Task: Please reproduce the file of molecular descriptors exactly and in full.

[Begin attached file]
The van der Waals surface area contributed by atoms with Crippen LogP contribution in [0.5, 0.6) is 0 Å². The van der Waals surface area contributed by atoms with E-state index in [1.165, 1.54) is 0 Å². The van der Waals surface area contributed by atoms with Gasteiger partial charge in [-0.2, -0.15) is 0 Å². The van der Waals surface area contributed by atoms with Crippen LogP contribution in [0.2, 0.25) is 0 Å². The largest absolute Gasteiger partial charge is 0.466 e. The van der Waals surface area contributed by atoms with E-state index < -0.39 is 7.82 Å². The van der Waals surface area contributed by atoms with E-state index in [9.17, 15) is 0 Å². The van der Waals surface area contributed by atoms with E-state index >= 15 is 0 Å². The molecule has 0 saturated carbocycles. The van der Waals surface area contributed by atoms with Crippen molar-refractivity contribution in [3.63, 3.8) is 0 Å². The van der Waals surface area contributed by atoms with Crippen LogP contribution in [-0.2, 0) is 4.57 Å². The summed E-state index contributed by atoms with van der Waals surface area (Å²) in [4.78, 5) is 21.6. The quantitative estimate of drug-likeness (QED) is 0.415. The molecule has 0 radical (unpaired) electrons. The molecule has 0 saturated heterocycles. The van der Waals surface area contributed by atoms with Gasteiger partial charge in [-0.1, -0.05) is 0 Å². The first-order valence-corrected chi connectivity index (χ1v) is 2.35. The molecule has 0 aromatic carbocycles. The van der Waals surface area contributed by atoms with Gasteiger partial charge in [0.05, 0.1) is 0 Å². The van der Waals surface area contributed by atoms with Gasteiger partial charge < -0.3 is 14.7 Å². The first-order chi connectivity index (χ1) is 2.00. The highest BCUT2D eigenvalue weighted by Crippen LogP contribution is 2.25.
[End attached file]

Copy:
The van der Waals surface area contributed by atoms with Crippen LogP contribution in [0.5, 0.6) is 0 Å². The van der Waals surface area contributed by atoms with E-state index in [1.165, 1.54) is 0 Å². The van der Waals surface area contributed by atoms with Gasteiger partial charge in [-0.2, -0.15) is 0 Å². The van der Waals surface area contributed by atoms with Crippen LogP contribution in [0.2, 0.25) is 0 Å². The largest absolute Gasteiger partial charge is 0.466 e. The van der Waals surface area contributed by atoms with E-state index < -0.39 is 7.82 Å². The van der Waals surface area contributed by atoms with E-state index in [9.17, 15) is 0 Å². The van der Waals surface area contributed by atoms with E-state index >= 15 is 0 Å². The molecule has 0 saturated carbocycles. The van der Waals surface area contributed by atoms with Crippen molar-refractivity contribution in [3.63, 3.8) is 0 Å². The van der Waals surface area contributed by atoms with Crippen LogP contribution in [-0.2, 0) is 4.57 Å². The summed E-state index contributed by atoms with van der Waals surface area (Å²) in [4.78, 5) is 21.6. The quantitative estimate of drug-likeness (QED) is 0.415. The molecule has 0 radical (unpaired) electrons. The molecule has 0 saturated heterocycles. The van der Waals surface area contributed by atoms with Gasteiger partial charge in [-0.1, -0.05) is 0 Å². The first-order valence-corrected chi connectivity index (χ1v) is 2.35. The molecule has 0 aromatic carbocycles. The van der Waals surface area contributed by atoms with Gasteiger partial charge in [0.05, 0.1) is 0 Å². The van der Waals surface area contributed by atoms with Gasteiger partial charge < -0.3 is 14.7 Å². The first-order chi connectivity index (χ1) is 2.00. The highest BCUT2D eigenvalue weighted by Crippen LogP contribution is 2.25.